All I know is I never felt anything that remotely ressembles an effort from the car to make the open front diff behave in any other way than any open front diff, and that the engineer who developed the car did not mention any front torque vectoring when demonstrating the car himself (to Ken Block...) for the first time.

I also attended to the Ford Performance academy where the car’s torque vectoring and it’s effect on the car dynamics was described in details by Ford employees who happens to be professional racers and no one ever mentioned front brake-based vectoring.
 

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To get this (slightly) back on track, has anyone else had long suspensions with springs that buckled?

With my Reigers, the springs buckled and rubbed like they were dragging its nails across a blackboard. Reiger's sent me new springs, which are slightly stiffer, and I'm concerned it might repeat because maybe there was something I did that caused the buckling in the first place.

I'm gonna install them when new wheels come, and I'm curious if there's anything I should do to help them not do that again.
 

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I don’t question the marketing material. This all comes from the ST material, and from the RS announcements made in March 2015 when Ford also said the engine was producing 315hp.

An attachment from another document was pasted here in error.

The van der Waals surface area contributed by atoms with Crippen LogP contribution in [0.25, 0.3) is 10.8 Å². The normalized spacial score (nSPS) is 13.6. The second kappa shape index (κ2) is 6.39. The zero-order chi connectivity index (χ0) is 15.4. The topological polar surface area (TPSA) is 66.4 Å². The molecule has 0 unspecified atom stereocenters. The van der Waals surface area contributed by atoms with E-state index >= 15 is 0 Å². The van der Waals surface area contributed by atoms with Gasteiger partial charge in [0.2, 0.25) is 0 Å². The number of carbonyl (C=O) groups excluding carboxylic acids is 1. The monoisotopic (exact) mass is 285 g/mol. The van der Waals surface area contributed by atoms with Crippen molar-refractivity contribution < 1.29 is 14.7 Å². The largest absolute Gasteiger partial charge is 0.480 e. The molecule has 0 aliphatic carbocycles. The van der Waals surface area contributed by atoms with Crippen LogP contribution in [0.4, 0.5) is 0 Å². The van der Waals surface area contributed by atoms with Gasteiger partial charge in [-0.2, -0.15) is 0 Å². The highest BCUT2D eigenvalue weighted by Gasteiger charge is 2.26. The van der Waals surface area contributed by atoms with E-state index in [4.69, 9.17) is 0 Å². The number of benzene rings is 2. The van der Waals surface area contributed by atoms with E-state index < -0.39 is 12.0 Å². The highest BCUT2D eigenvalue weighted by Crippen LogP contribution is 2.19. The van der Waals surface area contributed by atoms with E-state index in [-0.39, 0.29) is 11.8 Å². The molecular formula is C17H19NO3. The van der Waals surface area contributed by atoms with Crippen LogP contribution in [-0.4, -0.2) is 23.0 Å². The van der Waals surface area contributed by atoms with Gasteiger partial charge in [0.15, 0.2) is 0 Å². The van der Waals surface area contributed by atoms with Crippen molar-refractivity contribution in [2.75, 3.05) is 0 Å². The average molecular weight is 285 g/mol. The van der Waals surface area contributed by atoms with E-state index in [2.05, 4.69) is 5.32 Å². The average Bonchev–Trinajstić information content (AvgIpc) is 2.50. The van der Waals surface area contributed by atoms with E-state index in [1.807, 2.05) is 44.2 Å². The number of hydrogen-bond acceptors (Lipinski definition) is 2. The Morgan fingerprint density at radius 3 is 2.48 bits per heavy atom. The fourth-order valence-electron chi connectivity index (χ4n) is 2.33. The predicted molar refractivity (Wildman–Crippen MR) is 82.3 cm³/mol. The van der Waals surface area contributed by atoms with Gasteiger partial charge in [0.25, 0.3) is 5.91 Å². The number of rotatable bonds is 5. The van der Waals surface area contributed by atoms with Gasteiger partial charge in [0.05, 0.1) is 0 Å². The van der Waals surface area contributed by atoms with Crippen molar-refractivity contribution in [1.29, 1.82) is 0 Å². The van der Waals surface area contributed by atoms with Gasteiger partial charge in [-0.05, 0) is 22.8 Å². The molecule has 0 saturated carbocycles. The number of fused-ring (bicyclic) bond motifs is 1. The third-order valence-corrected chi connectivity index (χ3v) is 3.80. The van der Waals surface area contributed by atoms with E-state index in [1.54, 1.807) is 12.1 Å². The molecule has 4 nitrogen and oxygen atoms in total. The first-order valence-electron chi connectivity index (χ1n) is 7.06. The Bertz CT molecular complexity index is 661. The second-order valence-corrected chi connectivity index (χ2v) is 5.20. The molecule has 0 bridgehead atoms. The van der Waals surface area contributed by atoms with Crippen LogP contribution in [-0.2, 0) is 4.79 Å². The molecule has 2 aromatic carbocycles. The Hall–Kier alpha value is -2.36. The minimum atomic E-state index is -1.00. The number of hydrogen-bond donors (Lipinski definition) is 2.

What I question is if the system actually made it to the production car, and I think it did not.

All I got so far is multiple quotes pointing to the same material and no hint whatsoever the system is actually there.

Sending pressure to the brakes without depressing the brake pedal requires actions from pumps and solenoids which are not known for being silent when the do the exact same thing as part of ESP, ABS, AEB and whatever other driver assist involving the brakes, and also the electronic brake bleeding system. Invariably, the system can be heard and felt (the brake pedal shakes, thanks to Newton laws) and I never felt or heard any of that when cornering with lots of throttle and pesking about the ****ty diff they put at the front.

All I know is I never felt anything that remotely ressembles an effort from the car to make the open front diff behave in any other way than any open front diff, and that the engineer who developed the car did not mention any front torque vectoring when demonstrating the car himself (to Ken Block...) for the first time.

I also attended to the Ford Performance academy where the car’s torque vectoring and it’s effect on the car dynamics was described in details by Ford employees who happens to be professional racers and no one ever mentioned front brake-based vectoring.